It’s not an uncommon criticism of Blackwell. After leaving Leeds, Clarke Carlisle described him as “discourteous, arrogant and over-confident. He would bawl people out for no reason.” Former Sheffield United defender Sam Wedgbury has accused Blackwell of acting like a bully. Jordan Stewart and Lee Hendrie, who also played under Blackwell at Bramall Lane, share similar opinions.

Playing for Leeds isn’t always the best idea for World Cup hopefuls, however. Jack Butland joined Leeds on loan under Brian McDermott thinking regular football would secure his place as England’s reserve goalkeeper at the 2014 World Cup. Instead, he conceded thirty goals in sixteen appearances for a club enduring a Cellino-induced breakdown, keeping just three clean sheets, and spent his summer watching the tournament from home.

Given Griffiths subsequent career, it’s strange he didn’t take to Blackwell’s combative approach. Confrontation was nothing out of the ordinary for him. He was banned for a total of twelve matches during a spell in China, first for elbowing an opposition player in the face, then for giving the finger to supporters of Henan Jianye after his Beijing Guoan scored a late equaliser. Griffiths appealed against the latter, saying his name was being “put through the mud” in China. “There is a lot of politics involved in this case and there is no clear proof to the accusations,” he said, presumably ignoring this photo.

In 2012, he was suspended for three matches after abusing an assistant referee, and was sacked from his second spell with Newcastle Jets after being part of a player revolt against manager Phil Stubbins following a 7-0 defeat to Adelaide. His pièce de résistance remains punching a linesman in the nuts, for which he escaped a ban because he was booked by the referee at the time.

Blackwell wasn’t the only manager to cost Griffiths a place in a World Cup squad. Four years after missing out on the tournament in Germany, he was left out of Australia’s squad for South Africa 2010. Again, it wasn’t his fault.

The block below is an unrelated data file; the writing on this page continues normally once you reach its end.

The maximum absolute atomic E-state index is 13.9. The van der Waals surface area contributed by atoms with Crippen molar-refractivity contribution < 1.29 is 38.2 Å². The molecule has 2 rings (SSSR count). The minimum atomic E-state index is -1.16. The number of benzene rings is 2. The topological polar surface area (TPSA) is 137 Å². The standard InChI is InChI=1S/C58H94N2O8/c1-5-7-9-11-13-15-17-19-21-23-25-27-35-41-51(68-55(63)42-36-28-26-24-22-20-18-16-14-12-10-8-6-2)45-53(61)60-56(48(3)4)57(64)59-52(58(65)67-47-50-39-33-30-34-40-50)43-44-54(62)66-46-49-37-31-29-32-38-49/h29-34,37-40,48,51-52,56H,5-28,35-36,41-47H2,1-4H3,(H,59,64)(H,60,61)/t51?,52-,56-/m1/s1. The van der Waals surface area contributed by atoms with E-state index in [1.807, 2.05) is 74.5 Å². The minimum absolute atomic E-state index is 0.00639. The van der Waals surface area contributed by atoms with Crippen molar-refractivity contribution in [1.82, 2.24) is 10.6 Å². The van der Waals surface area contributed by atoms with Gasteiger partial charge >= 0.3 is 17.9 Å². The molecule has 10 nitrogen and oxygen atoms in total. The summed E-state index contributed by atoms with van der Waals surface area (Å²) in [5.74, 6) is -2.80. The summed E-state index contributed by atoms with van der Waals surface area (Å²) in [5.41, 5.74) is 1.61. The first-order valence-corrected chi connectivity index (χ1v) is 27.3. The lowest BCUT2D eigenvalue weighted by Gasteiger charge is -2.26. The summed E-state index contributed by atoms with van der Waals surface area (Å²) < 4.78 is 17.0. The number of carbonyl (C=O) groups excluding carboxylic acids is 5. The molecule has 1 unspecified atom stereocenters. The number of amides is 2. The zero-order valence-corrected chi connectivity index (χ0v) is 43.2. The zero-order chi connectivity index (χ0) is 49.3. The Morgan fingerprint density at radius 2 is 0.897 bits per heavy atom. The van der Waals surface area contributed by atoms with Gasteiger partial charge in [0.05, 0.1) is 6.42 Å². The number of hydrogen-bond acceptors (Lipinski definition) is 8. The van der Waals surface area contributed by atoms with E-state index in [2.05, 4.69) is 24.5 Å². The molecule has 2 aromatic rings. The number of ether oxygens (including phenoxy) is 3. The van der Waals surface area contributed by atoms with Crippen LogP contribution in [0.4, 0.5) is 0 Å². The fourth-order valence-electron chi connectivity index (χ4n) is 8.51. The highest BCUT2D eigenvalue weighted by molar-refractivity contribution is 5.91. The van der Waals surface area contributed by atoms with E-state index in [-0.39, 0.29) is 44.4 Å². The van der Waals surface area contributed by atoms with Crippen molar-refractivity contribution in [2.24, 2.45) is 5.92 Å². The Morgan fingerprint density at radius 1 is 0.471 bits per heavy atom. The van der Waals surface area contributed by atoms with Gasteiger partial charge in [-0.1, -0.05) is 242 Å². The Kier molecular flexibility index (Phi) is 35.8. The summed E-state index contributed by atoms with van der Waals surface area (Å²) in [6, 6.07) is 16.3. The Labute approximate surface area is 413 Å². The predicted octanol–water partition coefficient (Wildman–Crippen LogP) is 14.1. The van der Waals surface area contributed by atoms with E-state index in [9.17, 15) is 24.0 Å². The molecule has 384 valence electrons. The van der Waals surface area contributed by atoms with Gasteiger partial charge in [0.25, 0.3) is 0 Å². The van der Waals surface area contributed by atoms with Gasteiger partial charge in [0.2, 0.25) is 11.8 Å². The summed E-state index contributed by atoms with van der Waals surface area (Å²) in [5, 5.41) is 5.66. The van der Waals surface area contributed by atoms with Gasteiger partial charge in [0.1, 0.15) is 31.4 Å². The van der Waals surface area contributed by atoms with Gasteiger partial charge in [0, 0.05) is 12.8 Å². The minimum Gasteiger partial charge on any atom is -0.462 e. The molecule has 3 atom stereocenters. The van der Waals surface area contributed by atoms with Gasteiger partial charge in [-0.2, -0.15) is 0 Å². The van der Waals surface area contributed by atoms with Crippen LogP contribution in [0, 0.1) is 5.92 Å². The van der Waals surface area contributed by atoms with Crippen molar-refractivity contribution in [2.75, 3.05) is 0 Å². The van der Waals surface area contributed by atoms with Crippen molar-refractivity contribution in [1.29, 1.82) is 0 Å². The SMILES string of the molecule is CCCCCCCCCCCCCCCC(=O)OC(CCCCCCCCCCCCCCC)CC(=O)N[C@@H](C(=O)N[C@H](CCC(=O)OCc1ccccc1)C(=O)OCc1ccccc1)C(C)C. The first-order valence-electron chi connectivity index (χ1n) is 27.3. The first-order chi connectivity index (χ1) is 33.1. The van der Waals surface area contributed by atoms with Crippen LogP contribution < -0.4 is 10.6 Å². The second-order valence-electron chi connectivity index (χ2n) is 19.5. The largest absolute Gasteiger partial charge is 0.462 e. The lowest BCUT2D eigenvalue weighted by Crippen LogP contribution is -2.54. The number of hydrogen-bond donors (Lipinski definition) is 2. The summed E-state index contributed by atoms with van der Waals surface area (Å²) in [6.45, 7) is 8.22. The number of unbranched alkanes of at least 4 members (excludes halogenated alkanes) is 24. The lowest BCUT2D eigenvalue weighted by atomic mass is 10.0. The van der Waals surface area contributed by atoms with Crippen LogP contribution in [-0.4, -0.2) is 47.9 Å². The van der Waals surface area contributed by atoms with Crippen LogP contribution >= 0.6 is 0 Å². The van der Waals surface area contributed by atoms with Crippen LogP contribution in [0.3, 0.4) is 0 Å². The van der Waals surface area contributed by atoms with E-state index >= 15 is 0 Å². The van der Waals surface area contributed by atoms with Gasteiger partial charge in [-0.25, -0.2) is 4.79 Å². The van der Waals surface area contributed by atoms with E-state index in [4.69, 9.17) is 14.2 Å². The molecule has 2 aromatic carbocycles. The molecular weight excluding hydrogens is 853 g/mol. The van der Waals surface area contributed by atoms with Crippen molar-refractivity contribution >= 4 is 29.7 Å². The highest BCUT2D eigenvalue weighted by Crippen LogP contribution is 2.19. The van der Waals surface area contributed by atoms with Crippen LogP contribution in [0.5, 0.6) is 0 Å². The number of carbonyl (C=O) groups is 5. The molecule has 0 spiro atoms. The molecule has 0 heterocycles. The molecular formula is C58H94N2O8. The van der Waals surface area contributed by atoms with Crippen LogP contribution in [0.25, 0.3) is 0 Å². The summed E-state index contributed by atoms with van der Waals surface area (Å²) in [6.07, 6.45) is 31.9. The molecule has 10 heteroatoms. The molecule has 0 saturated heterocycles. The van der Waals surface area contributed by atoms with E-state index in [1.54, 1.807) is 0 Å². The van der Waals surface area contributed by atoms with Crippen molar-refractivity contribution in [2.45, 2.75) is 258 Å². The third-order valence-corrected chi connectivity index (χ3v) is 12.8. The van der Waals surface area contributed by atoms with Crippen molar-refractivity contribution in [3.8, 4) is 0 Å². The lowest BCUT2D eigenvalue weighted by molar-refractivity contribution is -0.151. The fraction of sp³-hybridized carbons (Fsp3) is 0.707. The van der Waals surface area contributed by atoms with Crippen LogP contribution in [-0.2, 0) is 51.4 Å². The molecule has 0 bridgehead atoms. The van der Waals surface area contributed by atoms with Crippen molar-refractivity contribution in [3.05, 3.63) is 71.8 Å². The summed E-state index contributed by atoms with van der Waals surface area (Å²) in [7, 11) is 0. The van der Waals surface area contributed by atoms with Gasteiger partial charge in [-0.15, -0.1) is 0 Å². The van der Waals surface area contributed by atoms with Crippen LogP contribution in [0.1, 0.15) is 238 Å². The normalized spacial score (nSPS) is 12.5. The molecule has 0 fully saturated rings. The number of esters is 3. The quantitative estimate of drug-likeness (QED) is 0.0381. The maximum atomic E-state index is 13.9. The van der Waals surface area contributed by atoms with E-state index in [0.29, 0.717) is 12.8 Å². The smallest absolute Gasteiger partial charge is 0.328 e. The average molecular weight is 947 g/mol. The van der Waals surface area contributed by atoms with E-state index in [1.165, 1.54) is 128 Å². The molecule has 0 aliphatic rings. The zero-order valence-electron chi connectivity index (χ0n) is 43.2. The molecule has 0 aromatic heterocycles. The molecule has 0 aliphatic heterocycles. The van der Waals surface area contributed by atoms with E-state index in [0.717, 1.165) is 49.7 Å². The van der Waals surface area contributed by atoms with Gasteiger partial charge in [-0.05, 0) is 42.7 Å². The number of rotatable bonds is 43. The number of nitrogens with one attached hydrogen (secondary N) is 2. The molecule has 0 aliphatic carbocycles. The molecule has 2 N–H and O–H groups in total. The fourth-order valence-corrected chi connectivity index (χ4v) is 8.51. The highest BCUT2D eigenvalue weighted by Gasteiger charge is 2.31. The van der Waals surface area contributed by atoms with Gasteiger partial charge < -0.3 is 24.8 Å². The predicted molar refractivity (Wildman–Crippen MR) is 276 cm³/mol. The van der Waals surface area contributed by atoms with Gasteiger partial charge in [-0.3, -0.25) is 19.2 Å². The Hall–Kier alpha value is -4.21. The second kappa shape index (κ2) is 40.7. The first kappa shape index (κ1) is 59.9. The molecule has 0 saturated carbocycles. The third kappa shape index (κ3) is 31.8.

“There was no phone call, not even a text [from manager Pim Verbeek]. Not once did he come and watch a game. He made the effort to watch the third division in England or third division [in] Italy, and sometimes they [the Australian players] were not even on the bench. It really pisses me off when he said we have better strikers than Joel Griffiths, how the fuck would he know? He’s never seen me for two years and when he did I was [A-League] MVP and Golden Boot.

“I would have been much happier if he had given me a phone call to say, ‘You are shit,’ but not even having the respect or courtesy to take thirty seconds out of your day to call [hurts]. I think it’s unfair that he’s put a line through my name from the get-go.

“When I was in camp two years ago I asked him what I needed to work on and he said, ‘Your finishing is good, you make good runs but you need to work on your defence.’ I really wanted to question him on how to work on that, but I left it at that. That’s the only advice he has given me.”

Griffiths is a manager himself these days, taking over at semi-pro Newcastle Olympic, where he ended his career as a player. It seems unlikely he’s going to be calling Kevin Blackwell any time soon, asking for coaching advice. But judging by the way they both want to fight the world, they might realise they have more in common than either would like to admit. ⬢